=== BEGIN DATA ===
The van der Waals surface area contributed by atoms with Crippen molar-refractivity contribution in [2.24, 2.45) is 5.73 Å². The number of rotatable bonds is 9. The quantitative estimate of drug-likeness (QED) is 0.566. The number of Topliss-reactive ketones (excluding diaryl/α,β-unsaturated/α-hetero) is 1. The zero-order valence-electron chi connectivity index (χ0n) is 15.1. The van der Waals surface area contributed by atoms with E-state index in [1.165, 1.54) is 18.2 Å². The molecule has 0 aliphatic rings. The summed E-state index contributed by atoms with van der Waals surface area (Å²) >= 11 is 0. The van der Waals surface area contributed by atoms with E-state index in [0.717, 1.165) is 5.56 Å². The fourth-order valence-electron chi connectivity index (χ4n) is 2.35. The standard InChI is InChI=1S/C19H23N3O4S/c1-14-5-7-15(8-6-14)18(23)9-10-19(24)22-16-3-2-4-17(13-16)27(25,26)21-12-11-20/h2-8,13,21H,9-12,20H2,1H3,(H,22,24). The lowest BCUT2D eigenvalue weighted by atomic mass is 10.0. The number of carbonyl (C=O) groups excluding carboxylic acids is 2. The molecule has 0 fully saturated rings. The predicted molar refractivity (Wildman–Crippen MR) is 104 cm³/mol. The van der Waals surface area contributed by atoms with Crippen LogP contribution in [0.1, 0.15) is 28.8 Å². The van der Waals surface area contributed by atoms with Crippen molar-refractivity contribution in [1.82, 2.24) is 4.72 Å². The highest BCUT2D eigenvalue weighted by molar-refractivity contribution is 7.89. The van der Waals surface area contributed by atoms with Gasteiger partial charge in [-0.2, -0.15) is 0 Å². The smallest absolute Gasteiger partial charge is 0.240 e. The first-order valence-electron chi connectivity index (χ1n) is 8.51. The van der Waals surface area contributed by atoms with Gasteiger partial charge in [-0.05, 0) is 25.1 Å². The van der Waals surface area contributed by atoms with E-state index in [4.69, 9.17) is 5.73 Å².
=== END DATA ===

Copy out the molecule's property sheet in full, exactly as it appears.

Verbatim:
The van der Waals surface area contributed by atoms with Crippen molar-refractivity contribution in [2.24, 2.45) is 5.73 Å². The number of rotatable bonds is 9. The quantitative estimate of drug-likeness (QED) is 0.566. The number of Topliss-reactive ketones (excluding diaryl/α,β-unsaturated/α-hetero) is 1. The zero-order valence-electron chi connectivity index (χ0n) is 15.1. The van der Waals surface area contributed by atoms with E-state index in [1.165, 1.54) is 18.2 Å². The molecule has 0 aliphatic rings. The summed E-state index contributed by atoms with van der Waals surface area (Å²) >= 11 is 0. The van der Waals surface area contributed by atoms with E-state index in [0.717, 1.165) is 5.56 Å². The fourth-order valence-electron chi connectivity index (χ4n) is 2.35. The standard InChI is InChI=1S/C19H23N3O4S/c1-14-5-7-15(8-6-14)18(23)9-10-19(24)22-16-3-2-4-17(13-16)27(25,26)21-12-11-20/h2-8,13,21H,9-12,20H2,1H3,(H,22,24). The lowest BCUT2D eigenvalue weighted by atomic mass is 10.0. The number of carbonyl (C=O) groups excluding carboxylic acids is 2. The molecule has 0 fully saturated rings. The predicted molar refractivity (Wildman–Crippen MR) is 104 cm³/mol. The van der Waals surface area contributed by atoms with Crippen LogP contribution in [0.1, 0.15) is 28.8 Å². The van der Waals surface area contributed by atoms with Crippen molar-refractivity contribution in [1.82, 2.24) is 4.72 Å². The highest BCUT2D eigenvalue weighted by molar-refractivity contribution is 7.89. The van der Waals surface area contributed by atoms with Gasteiger partial charge in [-0.2, -0.15) is 0 Å². The smallest absolute Gasteiger partial charge is 0.240 e. The first-order valence-electron chi connectivity index (χ1n) is 8.51. The van der Waals surface area contributed by atoms with Gasteiger partial charge in [-0.05, 0) is 25.1 Å². The van der Waals surface area contributed by atoms with E-state index in [4.69, 9.17) is 5.73 Å².